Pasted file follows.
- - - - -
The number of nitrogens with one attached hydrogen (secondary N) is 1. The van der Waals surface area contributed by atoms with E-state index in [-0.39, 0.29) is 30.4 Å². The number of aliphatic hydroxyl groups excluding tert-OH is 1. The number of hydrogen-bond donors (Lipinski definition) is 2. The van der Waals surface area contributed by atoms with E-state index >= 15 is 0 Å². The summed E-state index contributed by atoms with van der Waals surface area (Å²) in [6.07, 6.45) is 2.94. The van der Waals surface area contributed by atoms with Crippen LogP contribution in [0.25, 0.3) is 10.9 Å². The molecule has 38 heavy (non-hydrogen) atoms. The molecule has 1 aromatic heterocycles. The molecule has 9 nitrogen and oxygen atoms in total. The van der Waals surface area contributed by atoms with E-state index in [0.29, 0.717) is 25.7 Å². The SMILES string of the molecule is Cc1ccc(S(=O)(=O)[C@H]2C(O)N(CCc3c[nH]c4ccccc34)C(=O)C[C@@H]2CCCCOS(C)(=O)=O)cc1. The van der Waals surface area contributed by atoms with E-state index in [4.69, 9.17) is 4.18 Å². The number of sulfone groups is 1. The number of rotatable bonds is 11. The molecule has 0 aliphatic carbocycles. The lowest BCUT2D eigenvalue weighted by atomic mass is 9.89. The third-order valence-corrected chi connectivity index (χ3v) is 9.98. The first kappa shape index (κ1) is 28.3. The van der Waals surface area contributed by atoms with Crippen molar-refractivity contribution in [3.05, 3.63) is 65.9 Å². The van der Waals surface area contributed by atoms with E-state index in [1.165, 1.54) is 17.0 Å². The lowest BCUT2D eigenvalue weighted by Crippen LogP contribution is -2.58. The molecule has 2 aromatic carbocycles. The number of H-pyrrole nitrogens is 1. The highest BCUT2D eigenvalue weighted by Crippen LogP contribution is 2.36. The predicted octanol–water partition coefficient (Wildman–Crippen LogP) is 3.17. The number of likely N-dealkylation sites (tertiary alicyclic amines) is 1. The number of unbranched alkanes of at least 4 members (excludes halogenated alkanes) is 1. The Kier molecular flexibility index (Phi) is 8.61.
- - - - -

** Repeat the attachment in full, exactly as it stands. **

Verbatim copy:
The number of nitrogens with one attached hydrogen (secondary N) is 1. The van der Waals surface area contributed by atoms with E-state index in [-0.39, 0.29) is 30.4 Å². The number of aliphatic hydroxyl groups excluding tert-OH is 1. The number of hydrogen-bond donors (Lipinski definition) is 2. The van der Waals surface area contributed by atoms with E-state index >= 15 is 0 Å². The summed E-state index contributed by atoms with van der Waals surface area (Å²) in [6.07, 6.45) is 2.94. The van der Waals surface area contributed by atoms with Crippen LogP contribution in [0.25, 0.3) is 10.9 Å². The molecule has 38 heavy (non-hydrogen) atoms. The molecule has 1 aromatic heterocycles. The molecule has 9 nitrogen and oxygen atoms in total. The van der Waals surface area contributed by atoms with E-state index in [0.29, 0.717) is 25.7 Å². The SMILES string of the molecule is Cc1ccc(S(=O)(=O)[C@H]2C(O)N(CCc3c[nH]c4ccccc34)C(=O)C[C@@H]2CCCCOS(C)(=O)=O)cc1. The van der Waals surface area contributed by atoms with E-state index in [4.69, 9.17) is 4.18 Å². The number of sulfone groups is 1. The number of rotatable bonds is 11. The molecule has 0 aliphatic carbocycles. The lowest BCUT2D eigenvalue weighted by atomic mass is 9.89. The third-order valence-corrected chi connectivity index (χ3v) is 9.98. The first kappa shape index (κ1) is 28.3. The van der Waals surface area contributed by atoms with Crippen molar-refractivity contribution in [3.05, 3.63) is 65.9 Å². The van der Waals surface area contributed by atoms with E-state index in [1.165, 1.54) is 17.0 Å². The lowest BCUT2D eigenvalue weighted by Crippen LogP contribution is -2.58. The molecule has 2 aromatic carbocycles. The number of H-pyrrole nitrogens is 1. The highest BCUT2D eigenvalue weighted by Crippen LogP contribution is 2.36. The predicted octanol–water partition coefficient (Wildman–Crippen LogP) is 3.17. The number of likely N-dealkylation sites (tertiary alicyclic amines) is 1. The number of unbranched alkanes of at least 4 members (excludes halogenated alkanes) is 1. The Kier molecular flexibility index (Phi) is 8.61.